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I'm confused because I'm unsure about the innate nature of a verb. Help, Let, Make, etc., are known or classified as causative verbs. So in the sentence: 'I made the student do his homework', the verb to make is a causative verb. However, 'Make him stop!' or 'Help me please', the verb is imperative.

But if you research it you find the grammar books all say that to make etc. are causative verbs... So are they causative verbs being used in the imperative, or does the verb change its classification? Additionally, in the sentence,'I made a cake', to make here is just a regular verb, as is,'Have you got a cat?', or 'Have a nice day'...so I'm confused.

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Of course they can. Just like any reasonable large group of things you can classify them in different ways.

For example, can an animal have more than one classification? Well a mouse is a "rodent", it is a "pest" (in some contexts) it is a "pet" (in others). It might be called a "small" animal, or a "cute" animal. It eats anything, so it is an "omnivore"... So mice belong to all these categories.

Now a verb like "make" can be used to form a causative structure "I made him do his homework". Or it can be a have a meaning of "construct": "I made a poster"

And verbs have different grammatical tenses, voices, aspects, moods etc.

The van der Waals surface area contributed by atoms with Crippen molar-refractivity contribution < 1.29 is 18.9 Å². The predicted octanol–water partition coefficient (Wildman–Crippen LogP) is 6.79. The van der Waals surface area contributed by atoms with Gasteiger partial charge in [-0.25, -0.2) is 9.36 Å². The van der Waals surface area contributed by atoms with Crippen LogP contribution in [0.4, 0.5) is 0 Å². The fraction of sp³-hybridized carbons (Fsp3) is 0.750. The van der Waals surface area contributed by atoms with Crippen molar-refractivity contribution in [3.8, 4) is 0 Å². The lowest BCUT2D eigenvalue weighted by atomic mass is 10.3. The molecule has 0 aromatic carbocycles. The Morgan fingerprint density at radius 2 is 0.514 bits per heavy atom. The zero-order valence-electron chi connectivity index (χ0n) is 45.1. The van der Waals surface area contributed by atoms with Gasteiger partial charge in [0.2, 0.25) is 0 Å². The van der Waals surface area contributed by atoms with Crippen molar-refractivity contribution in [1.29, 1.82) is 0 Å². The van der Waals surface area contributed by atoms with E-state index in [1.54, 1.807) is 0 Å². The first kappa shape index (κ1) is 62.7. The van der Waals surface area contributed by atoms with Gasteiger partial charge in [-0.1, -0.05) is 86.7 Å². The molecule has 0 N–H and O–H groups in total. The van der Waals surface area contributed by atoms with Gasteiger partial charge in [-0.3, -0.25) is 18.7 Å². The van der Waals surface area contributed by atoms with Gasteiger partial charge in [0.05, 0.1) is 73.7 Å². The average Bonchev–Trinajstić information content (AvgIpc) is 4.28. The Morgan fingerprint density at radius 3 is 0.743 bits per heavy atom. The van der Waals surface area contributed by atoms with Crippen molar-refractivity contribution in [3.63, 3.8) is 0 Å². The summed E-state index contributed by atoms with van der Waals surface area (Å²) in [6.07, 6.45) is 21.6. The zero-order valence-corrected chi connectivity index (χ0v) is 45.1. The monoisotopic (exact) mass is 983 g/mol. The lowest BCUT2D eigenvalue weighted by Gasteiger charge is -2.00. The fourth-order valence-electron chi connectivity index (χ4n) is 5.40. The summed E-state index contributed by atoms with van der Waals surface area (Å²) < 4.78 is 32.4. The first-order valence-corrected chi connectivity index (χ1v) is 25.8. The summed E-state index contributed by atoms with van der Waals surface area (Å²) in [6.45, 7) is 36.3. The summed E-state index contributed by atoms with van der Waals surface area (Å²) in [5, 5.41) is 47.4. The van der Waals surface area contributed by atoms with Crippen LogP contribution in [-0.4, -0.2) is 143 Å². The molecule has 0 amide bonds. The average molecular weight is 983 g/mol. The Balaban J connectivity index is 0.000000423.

English can be confusing, because the mood etc might be indicated by the syntax, not by verb endings.

I make something everyday (indicative, meaning "construct")

Make a poster. (imperative, meaning "construct")

I make him run. (indicative, indicating causative)

Make him make a poster (the first "make" is the causative meaning and its mood is imperative. The second make is the "construct" meaning and it is in the infinitive form.)

English is a language in which you have to look at the syntax to decide how a word works. (Linguists call it an "analytical" language)

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  • Thankyou, and in my research that's what I concluded...so how come when look up causatives for example it ( various websites and dictionaries) states rather simply that MAKE is a causative verb.Surely it should say that MAKE ( or let etc...) is commonly used in causative structures.To say that MAKE IS a causative verb is very confusing. Commented Feb 2, 2023 at 22:23
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    Because "x is a causative verb" is a shorthand for "x is used to create causative structures when combined with other verbs". That is, the defining property of causative verbs is their ability to be used in causative structures. On the other hand "imperative" is not a type of verb, but a "mood" that verbs may have.
    – James K
    Commented Feb 2, 2023 at 23:28
  • Thank you. I needed confirmation and couldn't find it in most readily available literature. As a teacher☺️🫣I want to understand things completely and I want to be able to answer all questions. You have been very helpful. Commented Feb 3, 2023 at 10:56
  • And "have" can be a regular transitive verb ("I have a dog"), causative ("I had him clean the windows"), or an auxiliary verb ("I have worked here for years").
    – Stuart F
    Commented Mar 5 at 15:08
  • "English is a language in which you have to look at the syntax to decide how a wor[d] works." - To underscore this point, note that the plain form of the verb (no suffix) is used in the imperative ("Make me (eat) a sandwich"), the simple present ("They make us (eat) sandwiches"), and the infinitive ("I want to make you (eat) a sandwich"). Those examples are causative with "eat" and non-causative without.
    – nschneid
    Commented Apr 4 at 23:58

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